Employees are going above and beyond, particularly with regard to patient education – they are even prepared to offer courses for patients in the evening.” “And they are doing this on their own initiative,” adds Tobias Derfuss.

Yet despite all efforts, multiple sclerosis cannot yet be cured. After decades of intensive research, it is still not clear what causes it. But the question of how MS arises and the ongoing search for suitable biomarkers for diagnosis, progress monitoring and
individualised treatment are not the only things on researchers' minds. Patients respond to the available medications to varying extents.

Why does one medication work for one patient but not for another? Researchers hope to find the answers from a diverse range of studies, particularly from the large-scale multicentre Swiss MS cohort study, which has examined over 1,300 patients across Switzerland in a standardised manner for over seven years.

MS researchers at University Hospital Basel have also been at the forefront of international research for years now. Continuing this research at the highest international level will remain an important task at the new Multiple Sclerosis Centre.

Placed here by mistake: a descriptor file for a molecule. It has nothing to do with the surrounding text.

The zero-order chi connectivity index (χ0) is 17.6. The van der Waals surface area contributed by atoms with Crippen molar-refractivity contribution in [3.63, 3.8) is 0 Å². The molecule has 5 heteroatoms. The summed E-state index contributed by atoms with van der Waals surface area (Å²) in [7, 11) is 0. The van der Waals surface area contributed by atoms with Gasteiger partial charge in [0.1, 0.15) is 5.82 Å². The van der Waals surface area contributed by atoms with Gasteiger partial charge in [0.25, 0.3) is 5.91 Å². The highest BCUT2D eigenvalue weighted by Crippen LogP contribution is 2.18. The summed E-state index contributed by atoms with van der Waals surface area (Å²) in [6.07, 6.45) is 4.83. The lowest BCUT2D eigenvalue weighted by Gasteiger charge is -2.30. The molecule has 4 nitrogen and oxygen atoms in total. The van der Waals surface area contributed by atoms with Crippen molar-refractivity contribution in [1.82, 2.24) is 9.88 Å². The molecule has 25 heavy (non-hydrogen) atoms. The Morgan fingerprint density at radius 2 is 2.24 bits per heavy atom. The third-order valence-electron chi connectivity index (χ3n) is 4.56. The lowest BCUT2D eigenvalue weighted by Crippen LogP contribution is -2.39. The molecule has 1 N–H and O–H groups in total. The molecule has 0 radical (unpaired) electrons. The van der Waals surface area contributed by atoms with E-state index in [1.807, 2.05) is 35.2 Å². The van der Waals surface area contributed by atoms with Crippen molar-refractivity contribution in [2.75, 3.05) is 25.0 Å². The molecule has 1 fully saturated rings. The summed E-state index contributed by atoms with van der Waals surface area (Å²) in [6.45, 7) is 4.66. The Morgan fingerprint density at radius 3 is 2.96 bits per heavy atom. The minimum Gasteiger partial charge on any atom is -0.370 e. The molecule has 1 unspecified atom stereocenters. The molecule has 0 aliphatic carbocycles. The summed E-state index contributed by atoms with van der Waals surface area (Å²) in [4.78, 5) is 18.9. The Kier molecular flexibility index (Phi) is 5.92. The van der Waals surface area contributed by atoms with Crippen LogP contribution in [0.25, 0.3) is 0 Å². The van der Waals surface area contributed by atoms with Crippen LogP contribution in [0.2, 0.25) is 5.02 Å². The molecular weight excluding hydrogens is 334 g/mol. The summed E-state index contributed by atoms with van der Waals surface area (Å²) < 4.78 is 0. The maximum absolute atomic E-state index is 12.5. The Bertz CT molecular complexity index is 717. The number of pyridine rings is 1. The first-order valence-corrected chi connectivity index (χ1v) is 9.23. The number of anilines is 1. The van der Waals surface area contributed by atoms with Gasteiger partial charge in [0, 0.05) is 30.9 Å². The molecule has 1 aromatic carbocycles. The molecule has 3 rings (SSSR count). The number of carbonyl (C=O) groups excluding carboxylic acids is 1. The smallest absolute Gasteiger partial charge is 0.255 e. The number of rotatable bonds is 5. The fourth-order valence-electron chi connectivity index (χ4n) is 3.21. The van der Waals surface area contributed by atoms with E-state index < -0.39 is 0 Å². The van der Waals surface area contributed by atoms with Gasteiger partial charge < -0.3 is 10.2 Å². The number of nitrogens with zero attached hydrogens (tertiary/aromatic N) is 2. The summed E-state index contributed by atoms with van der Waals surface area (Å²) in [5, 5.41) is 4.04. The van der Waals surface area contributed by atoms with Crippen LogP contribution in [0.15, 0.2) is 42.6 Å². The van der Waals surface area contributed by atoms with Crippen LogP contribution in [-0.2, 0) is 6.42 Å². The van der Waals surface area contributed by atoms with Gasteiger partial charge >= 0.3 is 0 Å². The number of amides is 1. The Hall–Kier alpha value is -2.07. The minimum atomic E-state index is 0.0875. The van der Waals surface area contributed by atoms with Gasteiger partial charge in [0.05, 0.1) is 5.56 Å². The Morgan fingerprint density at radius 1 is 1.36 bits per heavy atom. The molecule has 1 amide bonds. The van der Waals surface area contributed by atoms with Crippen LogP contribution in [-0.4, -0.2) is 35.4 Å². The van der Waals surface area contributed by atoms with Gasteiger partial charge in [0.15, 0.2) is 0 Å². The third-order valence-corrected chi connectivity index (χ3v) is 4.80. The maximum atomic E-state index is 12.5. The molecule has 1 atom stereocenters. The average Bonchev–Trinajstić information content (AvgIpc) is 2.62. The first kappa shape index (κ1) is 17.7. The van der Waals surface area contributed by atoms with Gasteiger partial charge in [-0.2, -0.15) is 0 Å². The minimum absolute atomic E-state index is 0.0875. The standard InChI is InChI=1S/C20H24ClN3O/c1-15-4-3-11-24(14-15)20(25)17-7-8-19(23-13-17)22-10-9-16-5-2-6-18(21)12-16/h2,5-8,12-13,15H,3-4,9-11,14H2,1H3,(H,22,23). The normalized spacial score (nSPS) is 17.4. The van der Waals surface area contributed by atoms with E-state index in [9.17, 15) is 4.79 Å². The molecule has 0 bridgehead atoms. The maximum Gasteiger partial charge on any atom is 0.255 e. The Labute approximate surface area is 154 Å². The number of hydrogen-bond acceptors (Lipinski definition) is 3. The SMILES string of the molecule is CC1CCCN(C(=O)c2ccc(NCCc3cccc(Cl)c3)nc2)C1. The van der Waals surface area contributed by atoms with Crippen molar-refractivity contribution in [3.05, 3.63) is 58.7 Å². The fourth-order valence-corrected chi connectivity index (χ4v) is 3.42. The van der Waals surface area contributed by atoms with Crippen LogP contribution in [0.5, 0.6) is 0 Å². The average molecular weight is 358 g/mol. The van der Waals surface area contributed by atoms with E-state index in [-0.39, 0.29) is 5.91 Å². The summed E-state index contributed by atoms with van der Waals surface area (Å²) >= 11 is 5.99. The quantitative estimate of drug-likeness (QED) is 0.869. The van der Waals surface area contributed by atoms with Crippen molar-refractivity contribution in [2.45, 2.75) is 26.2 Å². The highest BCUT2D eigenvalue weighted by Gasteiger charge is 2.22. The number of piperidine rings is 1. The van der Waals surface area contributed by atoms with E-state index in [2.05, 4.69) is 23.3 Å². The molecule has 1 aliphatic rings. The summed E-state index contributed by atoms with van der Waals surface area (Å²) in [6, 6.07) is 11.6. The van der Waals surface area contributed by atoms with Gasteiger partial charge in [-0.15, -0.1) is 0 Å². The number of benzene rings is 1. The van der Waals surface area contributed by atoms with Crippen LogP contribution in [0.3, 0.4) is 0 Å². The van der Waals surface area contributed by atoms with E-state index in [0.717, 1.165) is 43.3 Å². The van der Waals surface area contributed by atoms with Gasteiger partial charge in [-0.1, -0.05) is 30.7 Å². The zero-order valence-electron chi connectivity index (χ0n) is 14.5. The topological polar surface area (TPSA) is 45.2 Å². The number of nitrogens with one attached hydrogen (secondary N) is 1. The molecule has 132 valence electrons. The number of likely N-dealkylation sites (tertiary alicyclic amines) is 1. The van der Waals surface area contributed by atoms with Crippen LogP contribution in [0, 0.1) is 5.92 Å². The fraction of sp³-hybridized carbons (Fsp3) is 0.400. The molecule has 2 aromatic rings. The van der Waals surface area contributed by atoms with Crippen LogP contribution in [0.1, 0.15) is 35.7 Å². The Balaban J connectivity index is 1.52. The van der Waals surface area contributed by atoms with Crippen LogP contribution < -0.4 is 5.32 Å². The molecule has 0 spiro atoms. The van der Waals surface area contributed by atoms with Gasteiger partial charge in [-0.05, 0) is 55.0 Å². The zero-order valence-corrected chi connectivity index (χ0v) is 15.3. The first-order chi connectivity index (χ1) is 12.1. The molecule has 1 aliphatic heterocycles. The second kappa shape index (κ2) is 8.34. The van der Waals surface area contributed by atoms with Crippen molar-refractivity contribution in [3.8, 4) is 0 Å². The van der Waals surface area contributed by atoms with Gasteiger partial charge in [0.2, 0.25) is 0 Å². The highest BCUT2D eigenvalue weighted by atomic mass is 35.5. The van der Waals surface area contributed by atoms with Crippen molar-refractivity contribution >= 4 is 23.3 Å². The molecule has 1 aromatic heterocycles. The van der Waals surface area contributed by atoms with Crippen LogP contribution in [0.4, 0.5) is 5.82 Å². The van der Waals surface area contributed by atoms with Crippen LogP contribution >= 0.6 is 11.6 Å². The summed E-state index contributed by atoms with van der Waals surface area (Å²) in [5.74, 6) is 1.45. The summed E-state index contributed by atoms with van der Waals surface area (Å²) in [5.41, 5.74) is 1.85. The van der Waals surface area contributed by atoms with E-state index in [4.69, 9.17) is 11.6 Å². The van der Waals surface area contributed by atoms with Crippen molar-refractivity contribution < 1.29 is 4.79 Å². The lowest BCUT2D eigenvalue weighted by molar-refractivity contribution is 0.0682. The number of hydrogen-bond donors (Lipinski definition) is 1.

Multiple sclerosis is an autoimmune, chronic inflammatory disease of the central nervous system, the causes of which are still not fully understood. MS is associated with areas of inflammation in the brain and spinal cord and damages the affected nerve cells. The inflammation results from misdirected immune system activity. Different symptoms and complaints arise depending on the location of the inflammation. In the early stages of the disease, there are often visual disturbances, sensory disturbances, clumsiness, weakness and increased susceptibility to exhaustion. The progression of multiple sclerosis varies greatly from person to person. As the diseases progresses, existing symptoms may become worse and new symptoms may occur. These days, many forms of the disease are very amenable to treatment.